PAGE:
Henderson JK, Henderson MA. Arthur Schüller: Founder of Neuroradiology. A Life on Two Continents. Hybrid Publishers; 2021; 218 pp; $18.41

While radiologists (mostly those in the older age group) recognize the name “Schüller” to be associated with the lateral oblique view of the mastoid air cells, the contributions of Arthur Schüller go far beyond a single eponym in radiography. This biography traces the life of Arthur Schüller from his birth in 1874 in Brno in what is now the Czech Republic to his death in Melbourne, Australia in 1972. The triumphs and tragedies that unfolded in this 98-year odyssey are revealing not only from a medical/radiologic/neurosurgical standpoint, but also from a historical perspective, since his life and the life of his family spanned a lengthy period in Europe, part of which was gruesome nearly beyond description.

This biography was written jointly by John Keith Henderson (a now-deceased neurosurgeon from Melbourne) and his son, Michael Henderson (a surgical oncologist). The life of Schüller was chronicled over years by John Henderson, a man who worked with Schüller and greatly admired his work and contributions to the neurologic sciences.

This brief review serves not to summarize the life of Arthur Schüller, his family, and his associates, but instead is intended to pique the curiosity of those who are interested in understanding why Schüller has been considered the founder of neuroradiology. Contained in this book is a history lesson concerning Europe, the Austrian-Hungarian Empire, anti-Semitism, the rise of national socialism in Germany, and the atrocities that accompanied nazism during the early to mid-20th century.

During his years as a student in Vienna and in the time after graduation, Arthur’s intellectual curiosity and talents (music among them) were significant and helped shape approaches to neurologic disorders, and he was the first to describe the rudiments of imaging of the skull. Woven into this biography is a description of the status of medical education in Vienna and other emerging centers in Europe, allowing one to understand how the tides of medical and scientific dominance changed from country to country.

Schüller’s post–medical school training was in neurology and psychiatry; his early publications were in those fields, and this expanded to research into detailing the anatomy and deep brain nuclei, such as the caudate nucleus. In doing so, he developed biopsy instruments that were among the earliest used in brain biopsies. While procedures such as cordectomies are now basically of just historical interest, other concepts and implementation were cisternal punctures and drainage of CSF in hydrocephalus. These allow us to see the man who established the early beginnings of neuroradiology. Note should be made that these contributions occurred before and up to the time of World War I. In addition, he did possess one of the early pieces of x-ray equipment (installed in 1905), which allowed him to begin a systematic analysis of the skull. He rose to the rank of professor in Vienna and taught one of the earliest courses in radiology, entitled “Radiology from the Standpoint of the Neurologist.”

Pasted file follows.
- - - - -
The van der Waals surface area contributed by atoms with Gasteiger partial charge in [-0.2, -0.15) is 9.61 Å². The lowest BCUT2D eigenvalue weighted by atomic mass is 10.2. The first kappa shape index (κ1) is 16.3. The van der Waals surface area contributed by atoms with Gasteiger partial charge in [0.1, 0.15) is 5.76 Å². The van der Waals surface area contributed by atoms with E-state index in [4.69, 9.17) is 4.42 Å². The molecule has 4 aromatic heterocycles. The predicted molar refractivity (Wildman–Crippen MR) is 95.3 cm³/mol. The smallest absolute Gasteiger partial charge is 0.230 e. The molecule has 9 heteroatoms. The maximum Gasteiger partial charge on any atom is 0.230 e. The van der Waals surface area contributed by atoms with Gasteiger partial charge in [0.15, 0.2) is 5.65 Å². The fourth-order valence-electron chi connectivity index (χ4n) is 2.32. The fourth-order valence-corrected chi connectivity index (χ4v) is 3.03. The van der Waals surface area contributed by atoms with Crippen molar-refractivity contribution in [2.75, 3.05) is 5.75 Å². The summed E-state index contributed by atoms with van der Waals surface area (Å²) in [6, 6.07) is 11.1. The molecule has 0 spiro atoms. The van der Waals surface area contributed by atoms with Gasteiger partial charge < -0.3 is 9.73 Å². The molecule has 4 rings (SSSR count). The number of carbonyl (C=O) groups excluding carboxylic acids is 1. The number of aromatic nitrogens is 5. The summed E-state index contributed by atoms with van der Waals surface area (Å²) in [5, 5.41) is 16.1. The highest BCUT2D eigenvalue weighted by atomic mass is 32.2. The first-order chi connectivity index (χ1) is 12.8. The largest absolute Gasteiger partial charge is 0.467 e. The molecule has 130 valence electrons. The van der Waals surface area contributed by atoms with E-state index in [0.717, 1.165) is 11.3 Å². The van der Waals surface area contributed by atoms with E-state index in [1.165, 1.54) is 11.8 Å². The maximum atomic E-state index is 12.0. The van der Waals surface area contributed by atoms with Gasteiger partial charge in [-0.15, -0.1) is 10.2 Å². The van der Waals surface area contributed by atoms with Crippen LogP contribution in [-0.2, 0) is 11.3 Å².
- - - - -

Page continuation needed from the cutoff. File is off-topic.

The third chapter of the book, “Images and Imagination: Neuroradiology,” gets to the heart of why Schüller is considered by many to be the founder of neuroradiology. Characterization of structures at the skull base was another major subject of Schüller’s attention in the development of neuroradiology. Well interspersed within this chapter are descriptions of the early surgical approaches to skull base masses, such as pituitary tumors, and how he was intently involved in the surgical discussions of these patients. We also learn of the naming of Hand-Schüller-Christian disease (one of the components of histiocytosis).

The issue of who should be considered the founder of neuroradiology was not uncontentious, but that unofficial title was linked to him by many luminaries in the field in the 1930s. Suffice it to say that there is solid agreement that Schüller did introduce the term “neuroradiology” to medicine. Of side interest is the mention of the first Symposium Neuroradiologicum in Antwerp in 1938 and the prominent radiologists who attended.

Moving from medicine, radiology, and neurosurgery, the fourth chapter describes the tragic events that overtook Germany and Austria in the 1930s. Eduard Pernkopf, the well-known anatomist, rose to power because of his devotion to nazism, and this in turn allowed him not only to become Dean of the Medical School in Vienna, but also enabled him to purge those of the Jewish faith from the faculty, Schüller among them. What follows is a description of the travails and tragedies that had befallen the Jewish community, resulting in the exodus of Schüller to Australia. The reasons for immigration to Australia via Oxford rather than the United States were multifold, but in the end he and his wife settled in Melbourne.

The ensuing chapter describes Schüller’s integration into life in Melbourne and his main sponsors/supporters and colleagues—Dr. O’Sullivan, a radiologist, and Dr. Morgan, a neurosurgeon—both of whom were at St. Vincent’s Hospital. There, Schüller was a clinical radiologist, a teacher, and acted frequently as a consultant to the neurologic/neurosurgery services. While successes in Australia accumulated, he and his wife learned in 1945 of the murder of members of his immediate family by the nazis in concentration camps. How he remained steadfast through this time is remarkable.

For neuroradiologists who are interested in the early historical development of our specialty and wish to gather a deep insight into those who shaped it, this book is recommended.



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